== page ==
Adeline Hodges (b.1899): An Introduction

I Remember – the memoir of Adeline Hodges.

Born on 20th May 1899 in Dawdon, County Durham, Adeline Hodges was one of nine children raised at number seventy Swinebank Cottages. Her father was a stone man ‘down the pit’ at the nearby Seaham Colliery, known by locals and workers as the ‘Nack’. Her mother was a housewife, dedicated to making ends meet and providing a poor but happy life for her children and husband.

The memoir is in two sections. The first is Adeline’s recollection of her childhood years, mainly based around her life in Dawdon. She tells anecdotes of daily life in the village, discussing topics such as religion, education and schooling, transport, and characters in the community, for example the local policeman, ‘the village bobby…was a big, strong fellow, magnificent in his uniform. He was a friendly, fatherly figure, but mind you everybody had the greatest respect for him.’ (pg. 62). The sense of community really stands out in Adeline’s memoir. She writes of events such as christenings, weddings and parades in which the whole village took part, in these we see local traditions being carried out and in the memoir they live on. The theme of gender roles is also clear, as Adeline explains how women were expected to stay in the home, while the men played sports and went to work. I will explore this further in my research.

Swinebank Cottages from the North, taken in 1870.
Swinebank Cottages from the North, taken in 1870.

The second part of the memoir focuses upon life after Dawdon, when the family have moved to Seaham- a larger mining town a short distance away. Adeline writes about her father’s death, and how this affected her. She also goes on to tell us of how she becomes a student teacher and the courtship with her husband Ben. World War One also becomes a predominant subject of the second section, as we learn how it affected not only Adeline, but the community she lived in. I look forward to examining both parts of Adeline’s memoir, and sharing my findings on this blog, as I believe her writing will be able to tell us so much valuable information.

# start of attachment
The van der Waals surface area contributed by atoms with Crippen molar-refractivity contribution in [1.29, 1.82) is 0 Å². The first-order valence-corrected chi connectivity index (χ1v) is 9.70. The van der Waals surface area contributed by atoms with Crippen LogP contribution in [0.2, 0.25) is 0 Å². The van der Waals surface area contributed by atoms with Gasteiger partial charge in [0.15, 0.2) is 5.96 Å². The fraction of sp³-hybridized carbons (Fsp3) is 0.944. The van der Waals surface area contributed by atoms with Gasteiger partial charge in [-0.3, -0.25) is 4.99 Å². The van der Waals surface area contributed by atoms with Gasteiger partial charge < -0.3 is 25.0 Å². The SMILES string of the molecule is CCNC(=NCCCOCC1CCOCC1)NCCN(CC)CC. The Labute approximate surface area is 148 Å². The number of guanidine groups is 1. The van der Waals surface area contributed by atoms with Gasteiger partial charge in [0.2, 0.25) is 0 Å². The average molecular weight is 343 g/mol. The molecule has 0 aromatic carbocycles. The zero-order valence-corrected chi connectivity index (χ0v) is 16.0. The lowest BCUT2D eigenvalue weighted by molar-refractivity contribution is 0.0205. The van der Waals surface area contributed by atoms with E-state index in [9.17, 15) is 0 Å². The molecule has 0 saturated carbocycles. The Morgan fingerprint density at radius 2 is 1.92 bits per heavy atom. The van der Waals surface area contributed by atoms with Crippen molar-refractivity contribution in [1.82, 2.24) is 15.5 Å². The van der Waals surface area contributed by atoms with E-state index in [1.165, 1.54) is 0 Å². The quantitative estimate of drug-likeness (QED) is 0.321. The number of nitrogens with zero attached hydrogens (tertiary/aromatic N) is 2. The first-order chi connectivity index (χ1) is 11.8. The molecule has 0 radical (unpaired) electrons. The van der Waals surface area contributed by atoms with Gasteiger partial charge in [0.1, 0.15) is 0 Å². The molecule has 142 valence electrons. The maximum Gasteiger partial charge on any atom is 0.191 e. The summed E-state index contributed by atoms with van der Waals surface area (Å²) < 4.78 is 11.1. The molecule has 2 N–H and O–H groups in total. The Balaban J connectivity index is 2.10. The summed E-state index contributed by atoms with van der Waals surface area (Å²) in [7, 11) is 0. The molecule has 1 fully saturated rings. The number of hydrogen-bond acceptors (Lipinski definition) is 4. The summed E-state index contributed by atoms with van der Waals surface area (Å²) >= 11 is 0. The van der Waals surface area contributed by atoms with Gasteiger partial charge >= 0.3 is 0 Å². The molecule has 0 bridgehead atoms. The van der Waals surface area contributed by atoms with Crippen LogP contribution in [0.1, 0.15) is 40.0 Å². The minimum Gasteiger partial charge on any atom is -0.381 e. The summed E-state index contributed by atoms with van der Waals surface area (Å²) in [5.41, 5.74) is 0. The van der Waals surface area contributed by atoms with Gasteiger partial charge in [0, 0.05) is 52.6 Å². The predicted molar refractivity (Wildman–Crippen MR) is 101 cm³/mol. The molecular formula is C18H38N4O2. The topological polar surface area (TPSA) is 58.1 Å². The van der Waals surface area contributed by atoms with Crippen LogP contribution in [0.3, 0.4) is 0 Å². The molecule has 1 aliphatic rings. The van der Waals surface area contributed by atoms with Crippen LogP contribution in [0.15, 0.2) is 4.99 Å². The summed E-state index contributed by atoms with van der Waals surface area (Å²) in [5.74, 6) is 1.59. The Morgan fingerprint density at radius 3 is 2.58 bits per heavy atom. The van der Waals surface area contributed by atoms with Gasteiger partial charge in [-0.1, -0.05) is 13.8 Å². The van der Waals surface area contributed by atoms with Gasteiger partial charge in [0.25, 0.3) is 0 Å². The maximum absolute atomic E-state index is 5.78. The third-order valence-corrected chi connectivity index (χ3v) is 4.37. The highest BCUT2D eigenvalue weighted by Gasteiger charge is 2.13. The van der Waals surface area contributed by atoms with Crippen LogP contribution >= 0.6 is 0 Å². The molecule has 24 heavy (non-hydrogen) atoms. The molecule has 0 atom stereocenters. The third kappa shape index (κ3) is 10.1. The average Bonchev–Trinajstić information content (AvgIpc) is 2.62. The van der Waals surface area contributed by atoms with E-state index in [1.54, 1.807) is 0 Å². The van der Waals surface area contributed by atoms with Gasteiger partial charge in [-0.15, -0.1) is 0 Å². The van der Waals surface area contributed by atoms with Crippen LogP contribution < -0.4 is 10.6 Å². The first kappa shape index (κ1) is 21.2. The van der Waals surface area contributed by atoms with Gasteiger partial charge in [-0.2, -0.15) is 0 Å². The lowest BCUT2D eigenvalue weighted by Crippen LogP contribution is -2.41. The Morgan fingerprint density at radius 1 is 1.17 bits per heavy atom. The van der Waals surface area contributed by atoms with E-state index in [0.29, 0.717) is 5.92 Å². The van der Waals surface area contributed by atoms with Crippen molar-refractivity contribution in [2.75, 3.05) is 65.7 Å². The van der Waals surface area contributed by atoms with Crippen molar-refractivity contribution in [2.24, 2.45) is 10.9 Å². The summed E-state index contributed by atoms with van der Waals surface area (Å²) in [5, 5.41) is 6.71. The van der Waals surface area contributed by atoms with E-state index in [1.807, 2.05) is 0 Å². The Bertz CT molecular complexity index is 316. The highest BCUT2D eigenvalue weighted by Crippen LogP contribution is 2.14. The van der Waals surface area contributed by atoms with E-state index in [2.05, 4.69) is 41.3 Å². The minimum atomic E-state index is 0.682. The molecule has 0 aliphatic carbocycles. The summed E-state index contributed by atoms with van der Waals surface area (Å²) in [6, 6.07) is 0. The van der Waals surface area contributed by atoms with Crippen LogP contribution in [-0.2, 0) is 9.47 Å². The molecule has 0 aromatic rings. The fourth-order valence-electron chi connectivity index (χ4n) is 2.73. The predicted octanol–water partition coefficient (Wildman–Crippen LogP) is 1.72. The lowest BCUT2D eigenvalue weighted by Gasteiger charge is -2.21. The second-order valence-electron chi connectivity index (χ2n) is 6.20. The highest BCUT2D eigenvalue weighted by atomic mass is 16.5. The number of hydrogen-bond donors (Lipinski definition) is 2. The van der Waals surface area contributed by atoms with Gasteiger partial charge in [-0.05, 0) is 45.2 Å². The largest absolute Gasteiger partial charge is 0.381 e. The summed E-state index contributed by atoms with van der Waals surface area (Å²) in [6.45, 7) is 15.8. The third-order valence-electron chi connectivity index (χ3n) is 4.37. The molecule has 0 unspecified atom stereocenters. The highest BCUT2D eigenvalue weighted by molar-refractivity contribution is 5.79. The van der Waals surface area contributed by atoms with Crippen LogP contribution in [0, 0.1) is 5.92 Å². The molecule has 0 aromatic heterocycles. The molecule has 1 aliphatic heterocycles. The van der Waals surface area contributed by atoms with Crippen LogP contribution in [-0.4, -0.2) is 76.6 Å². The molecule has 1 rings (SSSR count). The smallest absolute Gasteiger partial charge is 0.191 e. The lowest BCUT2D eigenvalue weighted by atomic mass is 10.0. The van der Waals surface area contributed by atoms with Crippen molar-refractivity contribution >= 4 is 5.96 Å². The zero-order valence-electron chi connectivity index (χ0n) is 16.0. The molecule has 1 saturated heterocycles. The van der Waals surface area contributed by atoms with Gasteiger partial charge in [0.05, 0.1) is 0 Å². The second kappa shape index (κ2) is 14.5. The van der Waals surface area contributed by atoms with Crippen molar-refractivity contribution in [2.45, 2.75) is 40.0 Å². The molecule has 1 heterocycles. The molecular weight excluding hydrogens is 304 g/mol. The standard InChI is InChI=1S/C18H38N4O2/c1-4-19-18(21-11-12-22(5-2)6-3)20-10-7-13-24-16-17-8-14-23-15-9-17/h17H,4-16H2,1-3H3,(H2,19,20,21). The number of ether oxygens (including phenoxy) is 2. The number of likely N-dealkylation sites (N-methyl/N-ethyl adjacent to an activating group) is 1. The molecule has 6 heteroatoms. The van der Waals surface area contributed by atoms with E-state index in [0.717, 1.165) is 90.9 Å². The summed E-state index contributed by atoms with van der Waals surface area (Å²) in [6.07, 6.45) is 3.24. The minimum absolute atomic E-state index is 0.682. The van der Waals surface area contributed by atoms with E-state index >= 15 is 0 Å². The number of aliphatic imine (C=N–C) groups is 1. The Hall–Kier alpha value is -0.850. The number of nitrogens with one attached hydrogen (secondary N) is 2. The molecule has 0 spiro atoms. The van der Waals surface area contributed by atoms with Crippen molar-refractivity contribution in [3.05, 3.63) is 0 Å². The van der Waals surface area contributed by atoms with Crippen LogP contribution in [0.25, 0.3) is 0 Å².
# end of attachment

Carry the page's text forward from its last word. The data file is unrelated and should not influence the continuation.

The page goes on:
Adeline Hodges’ memoir first intrigued me when I saw her entry in The Autobiography of the Working Class: An Annotated, Critical Biography (1984). The vast amount of topics that she discusses were listed here and I knew it would aid me in learning more about everyday working class life. After reading just a small section of her memoir I was drawn in by her descriptive writing style and the vivid imagery of even the less significant events in her childhood, for example, she describes a game of ‘funerals’ in detail, ‘One child would lie on the grass full length with arms duly crossed on the chest, and the other children would heap grass and flowers on top of him. We made wreaths and crosses of daisies, buttercups, dandelions, bluebells, cranesbill, ladies fingers cowslips and many more.’ (pg.7).

The first page of Adeline's memoir
The first page of Adeline’s memoir

The memoir is addressed at the beginning, ‘To my Family’. This interests me as Adeline is obviously writing with the purpose of sharing her life with the next generation of her family. As her memoir is handwritten, rather than typed,  it feels even more personal when reading. You can see the changes she has made and the words she has replaced- she is her own editor in this sense, allowing her personality and opinions to shine through in her writing.

Bibliography:

411 HODGES, Adeline, ‘I Remember’, MS, pp.250 (c.42000 words). Brunel University Library.

The Autobiography of the Working Class: An Annotated, Critical Biography, ed. By John Burnett, David Vincent and David Mayall (Brighton: Harvester, 1984)

 

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